Physics Test

Overview

The test consists of approximately 100 five-choice questions, some of which are grouped in sets and based on such materials as diagrams, graphs, experimental data and descriptions of physical situations.

The aim of the test is to determine the extent of the examinees’ grasp of fundamental principles and their ability to apply these principles in the solution of problems.

Most test questions can be answered on the basis of a mastery of the first three years of undergraduate physics.

The International System (SI) of units is used predominantly in the test. A table of information representing various physical constants and a few conversion factors among SI units is presented in the test book.

The approximate percentages of the test on the major content topics have been set by the committee of examiners, with input from a nationwide survey of undergraduate physics curricula. The percentages reflect the committee’s determination of the relative emphasis placed on each topic in a typical undergraduate program. These percentages are given below along with the major subtopics included in each content category. In each category, the subtopics are listed roughly in order of decreasing importance for inclusion in the test.

Nearly all the questions in the test will relate to material in this listing; however, there may be occasional questions on other topics not explicitly listed here.

The Physics Test administered beginning in April 2021 yields three subscores in addition to the total score: (1) Classical Mechanics, (2) Electromagnetism, and (3) Quantum Mechanics and Atomic Physics. The questions on which subscores are based are distributed throughout the test; they are not set aside and labeled separately, although several questions from a single content area may appear consecutively.

Content Specifications

CLASSICAL MECHANICS — 20%

(such as kinematics, Newton’s laws, work and energy, oscillatory motion, rotational motion about a fixed axis, dynamics of systems of particles, central forces and celestial mechanics, three-dimensional particle dynamics, Lagrangian and Hamiltonian formalism, noninertial reference frames, elementary topics in fluid dynamics)

ELECTROMAGNETISM — 18%

(such as electrostatics, currents and DC circuits, magnetic fields in free space, Lorentz force, induction, Maxwell’s equations and their applications, electromagnetic waves, AC circuits, magnetic and electric fields in matter)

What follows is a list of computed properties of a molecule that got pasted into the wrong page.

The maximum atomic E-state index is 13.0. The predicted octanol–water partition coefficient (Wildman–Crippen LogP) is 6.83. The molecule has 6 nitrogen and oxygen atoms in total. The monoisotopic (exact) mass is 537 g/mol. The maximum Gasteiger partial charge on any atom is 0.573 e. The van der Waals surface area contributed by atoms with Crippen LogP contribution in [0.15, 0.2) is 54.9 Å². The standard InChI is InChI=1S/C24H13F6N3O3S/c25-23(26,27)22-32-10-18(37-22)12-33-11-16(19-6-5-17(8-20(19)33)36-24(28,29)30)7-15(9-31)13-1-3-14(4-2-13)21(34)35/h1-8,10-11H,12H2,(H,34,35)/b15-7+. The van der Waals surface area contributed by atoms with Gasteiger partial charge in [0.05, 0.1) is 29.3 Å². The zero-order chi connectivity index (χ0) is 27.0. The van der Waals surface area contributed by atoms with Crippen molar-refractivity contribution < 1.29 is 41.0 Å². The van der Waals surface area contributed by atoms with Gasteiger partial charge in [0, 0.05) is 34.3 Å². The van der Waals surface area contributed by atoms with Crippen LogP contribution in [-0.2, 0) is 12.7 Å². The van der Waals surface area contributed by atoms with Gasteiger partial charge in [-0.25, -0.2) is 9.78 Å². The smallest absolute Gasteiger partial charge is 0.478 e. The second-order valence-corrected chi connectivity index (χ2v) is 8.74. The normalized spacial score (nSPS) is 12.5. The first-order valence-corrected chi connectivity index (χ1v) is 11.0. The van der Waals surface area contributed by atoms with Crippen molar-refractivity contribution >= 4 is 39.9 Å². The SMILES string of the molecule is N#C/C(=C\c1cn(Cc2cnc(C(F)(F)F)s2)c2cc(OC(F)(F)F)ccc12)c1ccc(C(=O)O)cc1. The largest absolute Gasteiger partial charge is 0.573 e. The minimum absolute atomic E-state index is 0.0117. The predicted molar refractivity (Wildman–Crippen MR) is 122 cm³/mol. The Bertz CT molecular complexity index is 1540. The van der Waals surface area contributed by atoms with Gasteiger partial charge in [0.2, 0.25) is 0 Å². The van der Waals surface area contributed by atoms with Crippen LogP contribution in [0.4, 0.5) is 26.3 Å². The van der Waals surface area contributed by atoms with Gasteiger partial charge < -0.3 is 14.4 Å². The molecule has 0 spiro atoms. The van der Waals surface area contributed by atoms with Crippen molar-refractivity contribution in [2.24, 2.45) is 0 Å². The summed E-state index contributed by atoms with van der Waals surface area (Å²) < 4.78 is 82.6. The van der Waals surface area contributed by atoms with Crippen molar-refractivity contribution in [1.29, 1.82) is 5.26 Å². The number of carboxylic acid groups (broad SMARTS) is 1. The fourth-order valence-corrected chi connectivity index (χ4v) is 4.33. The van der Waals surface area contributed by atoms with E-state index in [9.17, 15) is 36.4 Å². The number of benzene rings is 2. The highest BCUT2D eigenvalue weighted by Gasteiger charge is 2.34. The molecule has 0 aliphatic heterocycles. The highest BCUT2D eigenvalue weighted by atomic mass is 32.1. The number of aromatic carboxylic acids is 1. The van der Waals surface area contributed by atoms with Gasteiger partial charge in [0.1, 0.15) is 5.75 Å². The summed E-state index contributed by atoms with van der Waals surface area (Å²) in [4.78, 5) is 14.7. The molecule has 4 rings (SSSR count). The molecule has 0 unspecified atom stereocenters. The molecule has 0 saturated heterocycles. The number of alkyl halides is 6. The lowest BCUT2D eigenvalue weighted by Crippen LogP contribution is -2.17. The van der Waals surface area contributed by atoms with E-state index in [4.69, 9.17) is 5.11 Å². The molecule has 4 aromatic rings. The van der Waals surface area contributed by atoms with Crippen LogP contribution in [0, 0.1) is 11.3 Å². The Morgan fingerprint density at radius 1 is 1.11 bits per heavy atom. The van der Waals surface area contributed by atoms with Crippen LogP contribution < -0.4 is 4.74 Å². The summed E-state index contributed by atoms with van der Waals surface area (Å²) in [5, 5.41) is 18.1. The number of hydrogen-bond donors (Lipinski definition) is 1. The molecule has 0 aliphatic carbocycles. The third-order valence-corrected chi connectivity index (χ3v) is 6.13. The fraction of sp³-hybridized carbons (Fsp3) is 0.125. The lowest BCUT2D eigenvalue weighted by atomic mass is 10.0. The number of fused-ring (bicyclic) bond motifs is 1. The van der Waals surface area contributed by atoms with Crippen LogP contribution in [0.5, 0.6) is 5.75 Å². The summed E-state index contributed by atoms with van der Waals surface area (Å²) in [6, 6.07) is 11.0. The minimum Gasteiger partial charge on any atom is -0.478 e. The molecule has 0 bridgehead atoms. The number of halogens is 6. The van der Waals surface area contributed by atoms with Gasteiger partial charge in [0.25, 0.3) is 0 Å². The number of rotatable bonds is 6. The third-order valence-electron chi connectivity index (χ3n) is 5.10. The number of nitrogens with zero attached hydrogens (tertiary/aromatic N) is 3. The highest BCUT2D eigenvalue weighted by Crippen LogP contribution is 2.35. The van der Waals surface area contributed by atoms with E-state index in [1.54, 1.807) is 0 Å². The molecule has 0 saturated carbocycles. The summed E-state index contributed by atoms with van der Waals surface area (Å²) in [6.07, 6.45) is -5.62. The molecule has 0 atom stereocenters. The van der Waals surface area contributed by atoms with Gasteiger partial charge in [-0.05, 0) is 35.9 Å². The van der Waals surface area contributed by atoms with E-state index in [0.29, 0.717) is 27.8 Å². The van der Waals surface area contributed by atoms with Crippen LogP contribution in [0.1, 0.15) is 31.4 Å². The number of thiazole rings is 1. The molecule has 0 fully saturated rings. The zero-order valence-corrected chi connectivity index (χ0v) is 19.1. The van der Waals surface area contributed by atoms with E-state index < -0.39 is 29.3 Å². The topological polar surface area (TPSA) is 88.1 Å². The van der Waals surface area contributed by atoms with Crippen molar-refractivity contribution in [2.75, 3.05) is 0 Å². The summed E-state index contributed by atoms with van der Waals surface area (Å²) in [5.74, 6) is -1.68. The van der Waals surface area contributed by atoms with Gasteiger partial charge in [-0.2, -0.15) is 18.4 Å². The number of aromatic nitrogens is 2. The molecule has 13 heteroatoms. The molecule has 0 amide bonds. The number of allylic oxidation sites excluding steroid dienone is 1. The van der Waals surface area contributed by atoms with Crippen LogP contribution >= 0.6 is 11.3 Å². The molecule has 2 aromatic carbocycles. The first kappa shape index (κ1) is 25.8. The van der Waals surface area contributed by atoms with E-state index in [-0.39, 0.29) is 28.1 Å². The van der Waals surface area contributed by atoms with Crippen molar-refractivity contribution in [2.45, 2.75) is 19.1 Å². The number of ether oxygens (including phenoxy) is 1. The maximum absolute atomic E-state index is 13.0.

OPTICS AND WAVE PHENOMENA — 9%

(such as wave properties, superposition, interference, diffraction, geometrical optics, polarization, Doppler effect)

THERMODYNAMICS AND STATISTICAL MECHANICS — 10%

(such as the laws of thermodynamics, thermodynamic processes, equations of state, ideal gases, kinetic theory, ensembles, statistical concepts and calculation of thermodynamic quantities, thermal expansion and heat transfer)

QUANTUM MECHANICS — 12%

(such as fundamental concepts, solutions of the Schrödinger equation (including square wells, harmonic oscillators, and hydrogenic atoms), spin, angular momentum, wave function symmetry, elementary perturbation theory)

ATOMIC PHYSICS — 10%

(such as properties of electrons, Bohr model, energy quantization, atomic structure, atomic spectra, selection rules, black-body radiation, x-rays, atoms in electric and magnetic fields)

SPECIAL RELATIVITY — 6%

(such as introductory concepts, time dilation, length contraction, simultaneity, energy and momentum, four-vectors and Lorentz transformation, velocity addition)

LABORATORY METHODS — 6%

(such as data and error analysis, electronics, instrumentation, radiation detection, counting statistics, interaction of charged particles with matter, lasers and optical interferometers, dimensional analysis, fundamental applications of probability and statistics)

SPECIALIZED TOPICS — 9%

Nuclear and Particle physics (e.g., nuclear properties, radioactive decay, fission and fusion, reactions, fundamental properties of elementary particles), Condensed Matter (e.g., crystal structure, x-ray diffraction, thermal properties, electron theory of metals, semiconductors, superconductors), Miscellaneous (e.g., astrophysics, mathematical methods, computer applications)

Those taking the test should be familiar with certain mathematical methods and their applications in physics. Such mathematical methods include single and multivariate calculus, coordinate systems (rectangular, cylindrical and spherical), vector algebra and vector differential operators, Fourier series, partial differential equations, boundary value problems, matrices and determinants, and functions of complex variables. These methods may appear in the test in the context of various content categories as well as occasional questions concerning only mathematics in the specialized topics category above.